Jagat Niwas Palace Hotel, Udaipur, India
Featured in: The Best Exotic Marigold Hotel (2012)
The plot: Six English retirees move to the unexpectedly dilapidated Indian retirement hotel. Though initially disappointed, they find themselves gradually captivated by what both the hotel and India have to offer.
Star power: Judi Dench, Bill Nighy, Maggie Smith
The scene: The Jagat Niwas Palace Hotel isn’t the heritage hotel the title refers to, but where the retirees stay during one of their excursions. The characters share a sad meeting on the rooftop bar during sunset at this former haveli (a rich merchant’s town house) that dates back to the 17th century. At one point Judi Dench downs a glass of martini thinking it is water, exclaiming “That’s even better!”
Fun facts: Director John Madden chose the hotel for its view overlooking the famous Lake Pichola and the Lake Palace Hotel – which actually looks like it’s floating on the water, and is only reachable by boat. Former US First Lady Jacqueline Kennedy was once a guest here.
Armani Hotel Dubai, Burj Khalifa, Dubai
Featured in: Mission Impossible: Ghost Protocol (2011)
The plot: The plot can get very complex – involving different countries, obscure villains and secret groups – but the gist of it is that globe-trekking Ethan Hunt (Cruise) is saving the world from some Russian bombers planning to start a nuclear war.
Star power: Tom Cruise, Jeremy Renner
The scene: The hotel is located within the world’s tallest building Burj Khalifa at roughly 830 meters high. In this film Cruise performs his wildest stunt yet – scaling the walls of the building at more than 180 stories, kicking in several windows and at one point leaping right out the building!
Fun facts: The cameras, lights and technical equipment used for shooting the scenes were so large that the crew had to break dozens of windows to transport them. Cruise, known for his professional work ethic, did 90 per cent of the stunts himself in the movie, except one that’s too daredevil even for him – hanging off the edge of the building with just one arm, swinging in mid-air. That was done by stuntman Casey O’Neill.
The St Regis Atlanta, US
Featured in: Flight (2012) – Oscar nominee for best actor and best original screenplay.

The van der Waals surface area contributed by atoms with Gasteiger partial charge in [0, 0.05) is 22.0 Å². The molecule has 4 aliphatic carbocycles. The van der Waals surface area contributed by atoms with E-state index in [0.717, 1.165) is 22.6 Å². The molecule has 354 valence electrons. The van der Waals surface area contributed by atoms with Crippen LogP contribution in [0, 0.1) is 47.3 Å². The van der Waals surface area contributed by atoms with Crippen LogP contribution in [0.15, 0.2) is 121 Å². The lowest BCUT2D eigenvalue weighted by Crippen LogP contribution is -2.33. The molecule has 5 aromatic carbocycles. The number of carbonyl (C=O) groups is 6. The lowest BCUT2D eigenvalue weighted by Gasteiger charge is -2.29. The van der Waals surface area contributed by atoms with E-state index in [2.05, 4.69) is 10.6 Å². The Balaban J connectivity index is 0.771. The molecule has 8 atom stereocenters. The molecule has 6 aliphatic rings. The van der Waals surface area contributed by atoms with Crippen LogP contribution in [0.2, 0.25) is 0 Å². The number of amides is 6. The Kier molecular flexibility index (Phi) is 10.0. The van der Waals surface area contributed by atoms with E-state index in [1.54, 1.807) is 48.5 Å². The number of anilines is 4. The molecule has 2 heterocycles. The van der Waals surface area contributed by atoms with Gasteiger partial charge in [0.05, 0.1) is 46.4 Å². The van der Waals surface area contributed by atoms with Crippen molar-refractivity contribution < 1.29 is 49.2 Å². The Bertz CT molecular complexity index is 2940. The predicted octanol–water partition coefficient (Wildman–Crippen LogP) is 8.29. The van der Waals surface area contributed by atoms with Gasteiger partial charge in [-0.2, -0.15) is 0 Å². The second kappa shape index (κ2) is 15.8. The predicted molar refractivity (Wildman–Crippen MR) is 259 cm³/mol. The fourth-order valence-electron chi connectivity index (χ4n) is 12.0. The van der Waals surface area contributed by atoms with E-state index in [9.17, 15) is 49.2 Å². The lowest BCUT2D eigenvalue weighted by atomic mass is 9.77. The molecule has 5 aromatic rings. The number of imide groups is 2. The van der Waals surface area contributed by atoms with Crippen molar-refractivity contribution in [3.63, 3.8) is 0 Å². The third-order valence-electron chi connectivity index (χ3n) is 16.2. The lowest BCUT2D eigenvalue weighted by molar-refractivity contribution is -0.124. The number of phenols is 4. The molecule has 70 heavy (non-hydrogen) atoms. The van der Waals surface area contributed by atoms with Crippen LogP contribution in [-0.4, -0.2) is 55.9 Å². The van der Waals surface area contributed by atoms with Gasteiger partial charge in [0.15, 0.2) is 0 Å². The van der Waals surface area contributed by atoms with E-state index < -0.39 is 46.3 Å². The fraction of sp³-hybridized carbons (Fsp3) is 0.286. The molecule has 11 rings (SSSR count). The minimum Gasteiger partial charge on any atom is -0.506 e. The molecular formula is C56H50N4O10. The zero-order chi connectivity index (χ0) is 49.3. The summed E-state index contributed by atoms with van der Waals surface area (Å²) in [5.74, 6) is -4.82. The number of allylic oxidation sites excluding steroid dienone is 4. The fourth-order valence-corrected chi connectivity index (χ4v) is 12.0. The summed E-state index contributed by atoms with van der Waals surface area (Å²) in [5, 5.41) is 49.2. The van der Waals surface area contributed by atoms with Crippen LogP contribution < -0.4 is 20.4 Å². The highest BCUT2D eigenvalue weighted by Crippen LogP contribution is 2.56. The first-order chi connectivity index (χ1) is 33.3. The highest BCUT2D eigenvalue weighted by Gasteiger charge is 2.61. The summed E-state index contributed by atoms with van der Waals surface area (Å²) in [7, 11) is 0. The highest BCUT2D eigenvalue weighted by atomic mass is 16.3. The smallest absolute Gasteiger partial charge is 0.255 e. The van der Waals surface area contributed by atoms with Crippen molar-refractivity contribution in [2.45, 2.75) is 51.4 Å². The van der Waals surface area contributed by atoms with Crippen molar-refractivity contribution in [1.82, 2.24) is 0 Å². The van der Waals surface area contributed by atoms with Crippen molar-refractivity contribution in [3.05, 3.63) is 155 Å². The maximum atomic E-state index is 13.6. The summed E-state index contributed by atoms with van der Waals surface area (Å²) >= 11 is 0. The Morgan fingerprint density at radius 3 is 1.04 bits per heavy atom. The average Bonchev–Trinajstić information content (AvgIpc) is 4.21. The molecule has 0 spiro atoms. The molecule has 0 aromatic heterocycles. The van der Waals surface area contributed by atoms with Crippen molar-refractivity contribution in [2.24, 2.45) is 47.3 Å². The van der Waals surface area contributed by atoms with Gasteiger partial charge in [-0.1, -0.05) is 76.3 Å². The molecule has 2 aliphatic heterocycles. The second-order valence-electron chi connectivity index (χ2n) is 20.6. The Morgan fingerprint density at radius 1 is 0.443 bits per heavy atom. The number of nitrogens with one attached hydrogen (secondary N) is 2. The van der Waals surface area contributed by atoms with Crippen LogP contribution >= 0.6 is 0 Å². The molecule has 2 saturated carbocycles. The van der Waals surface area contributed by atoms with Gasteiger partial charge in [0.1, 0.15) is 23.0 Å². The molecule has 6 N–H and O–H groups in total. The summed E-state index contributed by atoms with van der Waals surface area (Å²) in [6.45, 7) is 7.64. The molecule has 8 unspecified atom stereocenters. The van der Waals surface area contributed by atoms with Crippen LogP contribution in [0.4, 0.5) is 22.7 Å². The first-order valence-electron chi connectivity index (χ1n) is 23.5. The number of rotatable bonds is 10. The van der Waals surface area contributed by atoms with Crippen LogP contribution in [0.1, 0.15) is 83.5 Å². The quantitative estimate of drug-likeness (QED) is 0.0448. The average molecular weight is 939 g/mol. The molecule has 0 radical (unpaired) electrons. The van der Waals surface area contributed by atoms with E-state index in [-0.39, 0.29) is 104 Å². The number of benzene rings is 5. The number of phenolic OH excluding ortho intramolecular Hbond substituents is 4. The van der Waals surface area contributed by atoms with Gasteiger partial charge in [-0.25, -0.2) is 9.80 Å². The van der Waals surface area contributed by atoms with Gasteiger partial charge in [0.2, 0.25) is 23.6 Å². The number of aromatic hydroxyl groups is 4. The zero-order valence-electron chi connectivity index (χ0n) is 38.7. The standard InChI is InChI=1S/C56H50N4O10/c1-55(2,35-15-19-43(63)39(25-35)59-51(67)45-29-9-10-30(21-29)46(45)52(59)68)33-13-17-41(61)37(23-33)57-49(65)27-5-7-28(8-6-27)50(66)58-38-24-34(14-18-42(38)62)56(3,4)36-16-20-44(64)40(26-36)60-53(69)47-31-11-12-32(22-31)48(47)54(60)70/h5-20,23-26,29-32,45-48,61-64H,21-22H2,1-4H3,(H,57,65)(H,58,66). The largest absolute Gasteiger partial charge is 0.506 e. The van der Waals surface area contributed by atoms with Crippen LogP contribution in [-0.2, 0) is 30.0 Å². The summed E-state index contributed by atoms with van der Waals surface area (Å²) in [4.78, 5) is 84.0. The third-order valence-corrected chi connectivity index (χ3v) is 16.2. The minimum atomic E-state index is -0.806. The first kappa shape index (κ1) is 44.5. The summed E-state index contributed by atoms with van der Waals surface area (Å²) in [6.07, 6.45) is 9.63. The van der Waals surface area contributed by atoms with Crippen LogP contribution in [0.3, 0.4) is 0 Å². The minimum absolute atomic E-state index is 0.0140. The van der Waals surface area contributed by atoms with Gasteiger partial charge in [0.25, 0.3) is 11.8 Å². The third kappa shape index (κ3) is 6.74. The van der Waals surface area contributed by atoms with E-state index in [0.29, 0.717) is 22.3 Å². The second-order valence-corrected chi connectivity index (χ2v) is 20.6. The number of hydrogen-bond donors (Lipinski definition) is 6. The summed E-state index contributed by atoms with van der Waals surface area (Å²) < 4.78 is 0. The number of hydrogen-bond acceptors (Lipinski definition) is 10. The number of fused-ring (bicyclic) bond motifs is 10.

The plot: This film's subject matter deals with a frequent flyer’s worst nightmare – an irresponsible pilot. Whitaker (Washington) flies the plane while high on cocaine, mixes vodka into his orange juice mid-flight, encounters a technical malfunction and miraculously lands the plane after rolling it. He tries to avoid legal responsibility as his toxicology report is published during investigation.
Star power: Denzel Washington, Don Cheadle
The scene: As he recovers from minor injuries, Whitaker meets with his lawyer (Cheadle) over a daily executive breakfast buffet at the wine room of St Regis Atlanta to discuss how to make away with the drug use report which could put him behind bars – a luxurious backdrop for the shady business at hand.
Fun facts: You cannot actually enjoy the specific executive buffet at The St Regis Atlanta featured in this film, since it was made especially for the Flight scenes. Most of the furnishings were left as is during the three scenes shot on site and the troubled pilot even says: “Meet me at the St Regis’,” at one point. Washington is so tall that the leg of his chair had to be sawed off during the breakfast scene with Cheadle in order make the two actors level in height. That very chair is now kept in the hotel.
Hotel Adlon, Berlin, Germany
Featured in: Unknown (2011)
The plot: Dr Harris (Neeson) goes to a biotechnology summit with his wife (Jones). He has an accident, only to wake up four days later realising someone has assumed his identity. Behind all this is an evil plot to destroy the world.
Star power: Liam Neeson, Diane Kruger, January Jones
The scene: The end of the film takes place exclusively inside the hotel, where Dr Harris tries to stop an assassination plot. Most people escape the tragic fate unscathed, but not Hotel Adlon, which was blown to pieces.
Fun facts: The five-star historic hotel began business in 1907 and suffered major bombing during WWII, with only one small wing left standing. The war survivor, unfortunately, had to experience the trauma anew in the film’s explosion scene.
Fun fact 2: With more than 100 crew members and tons of equipment and extras, the production team had to take extra measures, such as building a separate reception desk, to minimise disturbance caused to other guests staying in the hotel.
The Beverly Hilton, Los Angeles
Featured in: Argo (2012) – winner of Oscars’ Best Picture and directed by Ben Affleck.
The plot: It’s 1979, and Iranian forces have taken hold of the US embassy and six US diplomats have fled to the Canadian foreign embassy, where they are hiding. The risk of being discovered gets higher with each passing day. The CIA is at a loss of what to do. Mendez (Affleck), a CIA specialist, believes the more outrageous the plan is, the more likely it is it will work. So in the end the six diplomats and Mendez pretend they are part of a film production crew scouting locations for a science fiction flick, Argo, in order to escape undetected.
Star power: Ben Affleck, Alan Arkin, Bryan Cranston
The scene: In an effort to make their "credible movie" guise as convincing as possible, CIA personnel Mendez teams up with Hollywood producers to organise an elaborate film read-through in the Beverly Hilton Hotel, which was decorated with specific curtain drapes to match the 70s time frame.
Fun fact: The film was not allowed to shoot in Iran, and so for a movie based on a historical event, nearly all locations are fictional. The US Embassy is actually the Veterans Affairs Medical Center in North Hills in LA and an old, closed down terminal at the Ontario International Airport (with added Farsi signs) is used to substitute Tehran Airport.